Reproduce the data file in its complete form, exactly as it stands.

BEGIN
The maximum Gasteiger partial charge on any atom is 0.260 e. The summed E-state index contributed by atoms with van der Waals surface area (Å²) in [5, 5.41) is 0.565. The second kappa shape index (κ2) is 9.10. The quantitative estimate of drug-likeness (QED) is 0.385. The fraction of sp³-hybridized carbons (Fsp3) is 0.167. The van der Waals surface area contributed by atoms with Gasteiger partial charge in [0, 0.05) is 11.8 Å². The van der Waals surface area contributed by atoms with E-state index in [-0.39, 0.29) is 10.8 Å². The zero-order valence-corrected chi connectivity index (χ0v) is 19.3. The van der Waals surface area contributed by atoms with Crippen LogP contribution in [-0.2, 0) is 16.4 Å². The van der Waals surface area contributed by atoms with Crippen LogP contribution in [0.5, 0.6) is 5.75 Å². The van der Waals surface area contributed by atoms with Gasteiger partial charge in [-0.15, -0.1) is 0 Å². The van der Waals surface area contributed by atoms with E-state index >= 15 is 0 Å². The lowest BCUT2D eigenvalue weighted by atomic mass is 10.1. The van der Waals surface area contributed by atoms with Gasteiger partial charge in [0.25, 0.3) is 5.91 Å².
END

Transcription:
The maximum Gasteiger partial charge on any atom is 0.260 e. The summed E-state index contributed by atoms with van der Waals surface area (Å²) in [5, 5.41) is 0.565. The second kappa shape index (κ2) is 9.10. The quantitative estimate of drug-likeness (QED) is 0.385. The fraction of sp³-hybridized carbons (Fsp3) is 0.167. The van der Waals surface area contributed by atoms with Gasteiger partial charge in [0, 0.05) is 11.8 Å². The van der Waals surface area contributed by atoms with E-state index in [-0.39, 0.29) is 10.8 Å². The zero-order valence-corrected chi connectivity index (χ0v) is 19.3. The van der Waals surface area contributed by atoms with Crippen LogP contribution in [-0.2, 0) is 16.4 Å². The van der Waals surface area contributed by atoms with Crippen LogP contribution in [0.5, 0.6) is 5.75 Å². The van der Waals surface area contributed by atoms with Gasteiger partial charge in [-0.15, -0.1) is 0 Å². The van der Waals surface area contributed by atoms with E-state index >= 15 is 0 Å². The lowest BCUT2D eigenvalue weighted by atomic mass is 10.1. The van der Waals surface area contributed by atoms with Gasteiger partial charge in [0.25, 0.3) is 5.91 Å².